Follow Us on Twitter

A Scale Factor Less than 1 (Mathematics Lesson)

A Scale Factor Less than 1

An enlargement with a scale factor less than 1 makes a shape smaller.



The image is smaller than the object.

A scale factor less than 1 can be thought of as a fractional scale factor. The scale factor will often be written as a fraction, like 12, 13 or 14.

A Real Example of a Scale Factor Less than 1

The shape below has been enlarged by a scale factor of 12:



All lengths in the image are 12× the lengths in the object.

More Real Examples of a Scale Factor Less than 1

  • The shape below has a scale factor of 13:



    The scale factor can be found by dividing the length of the image by the corresponding length of the object.
    scale factor = 2 ÷ 6 = 13

  • The shape below has a scale factor of 14:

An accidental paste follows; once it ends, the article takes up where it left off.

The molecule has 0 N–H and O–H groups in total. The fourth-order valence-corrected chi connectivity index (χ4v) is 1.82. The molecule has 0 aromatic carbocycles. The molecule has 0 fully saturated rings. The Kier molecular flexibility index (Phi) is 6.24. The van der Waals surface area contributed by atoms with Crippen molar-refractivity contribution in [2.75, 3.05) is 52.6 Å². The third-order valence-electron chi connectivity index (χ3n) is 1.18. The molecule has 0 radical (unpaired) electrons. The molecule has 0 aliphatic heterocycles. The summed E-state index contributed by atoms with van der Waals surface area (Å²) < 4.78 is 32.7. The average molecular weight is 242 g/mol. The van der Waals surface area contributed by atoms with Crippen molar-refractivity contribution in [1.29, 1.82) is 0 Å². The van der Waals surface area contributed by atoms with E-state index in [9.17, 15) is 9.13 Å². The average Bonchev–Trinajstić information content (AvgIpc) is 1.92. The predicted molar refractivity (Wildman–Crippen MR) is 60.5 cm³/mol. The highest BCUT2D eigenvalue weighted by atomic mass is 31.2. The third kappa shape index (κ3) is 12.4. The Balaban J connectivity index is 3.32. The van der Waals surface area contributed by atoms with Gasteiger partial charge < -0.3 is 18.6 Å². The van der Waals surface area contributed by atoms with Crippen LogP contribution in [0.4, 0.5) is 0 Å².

The scale factor can be found by dividing the length of the image by the corresponding length of the object.
    scale factor = 6 ÷ 24 = 14
Curriculum
Geometry Lessons
Interactive Test
  show
 
Note
WHAT IS A SCALE FACTOR?

The scale factor describes how much bigger (or smaller) the enlarged shape is compared to the original shape.



The scale factor multiplies each length of the shape.

For example, if the scale factor is 12, each side in the enlarged shape is 12 the length in the original shape.

OTHER TYPES OF SCALE FACTOR

If the scale factor is greater than 1, the enlarged shape gets bigger:



If the scale factor is less than 1, the enlarged shape gets smaller: